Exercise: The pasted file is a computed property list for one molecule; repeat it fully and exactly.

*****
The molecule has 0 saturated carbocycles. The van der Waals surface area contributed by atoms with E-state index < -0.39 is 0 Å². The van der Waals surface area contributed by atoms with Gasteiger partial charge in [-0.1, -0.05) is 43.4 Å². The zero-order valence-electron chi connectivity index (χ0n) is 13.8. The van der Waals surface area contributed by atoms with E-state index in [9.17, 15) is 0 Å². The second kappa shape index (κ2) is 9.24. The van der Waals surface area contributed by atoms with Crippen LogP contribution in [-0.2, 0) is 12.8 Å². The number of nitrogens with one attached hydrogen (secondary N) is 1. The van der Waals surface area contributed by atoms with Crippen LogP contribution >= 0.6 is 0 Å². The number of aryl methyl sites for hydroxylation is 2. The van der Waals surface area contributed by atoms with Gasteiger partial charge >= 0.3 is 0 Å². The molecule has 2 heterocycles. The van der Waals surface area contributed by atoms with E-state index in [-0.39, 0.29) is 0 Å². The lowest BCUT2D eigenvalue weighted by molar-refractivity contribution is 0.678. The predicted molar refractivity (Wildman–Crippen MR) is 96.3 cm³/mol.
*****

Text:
The molecule has 0 saturated carbocycles. The van der Waals surface area contributed by atoms with E-state index < -0.39 is 0 Å². The van der Waals surface area contributed by atoms with Gasteiger partial charge in [-0.1, -0.05) is 43.4 Å². The zero-order valence-electron chi connectivity index (χ0n) is 13.8. The van der Waals surface area contributed by atoms with E-state index in [9.17, 15) is 0 Å². The second kappa shape index (κ2) is 9.24. The van der Waals surface area contributed by atoms with Crippen LogP contribution in [-0.2, 0) is 12.8 Å². The number of nitrogens with one attached hydrogen (secondary N) is 1. The van der Waals surface area contributed by atoms with Crippen LogP contribution >= 0.6 is 0 Å². The number of aryl methyl sites for hydroxylation is 2. The van der Waals surface area contributed by atoms with Gasteiger partial charge >= 0.3 is 0 Å². The molecule has 2 heterocycles. The van der Waals surface area contributed by atoms with E-state index in [-0.39, 0.29) is 0 Å². The lowest BCUT2D eigenvalue weighted by molar-refractivity contribution is 0.678. The predicted molar refractivity (Wildman–Crippen MR) is 96.3 cm³/mol.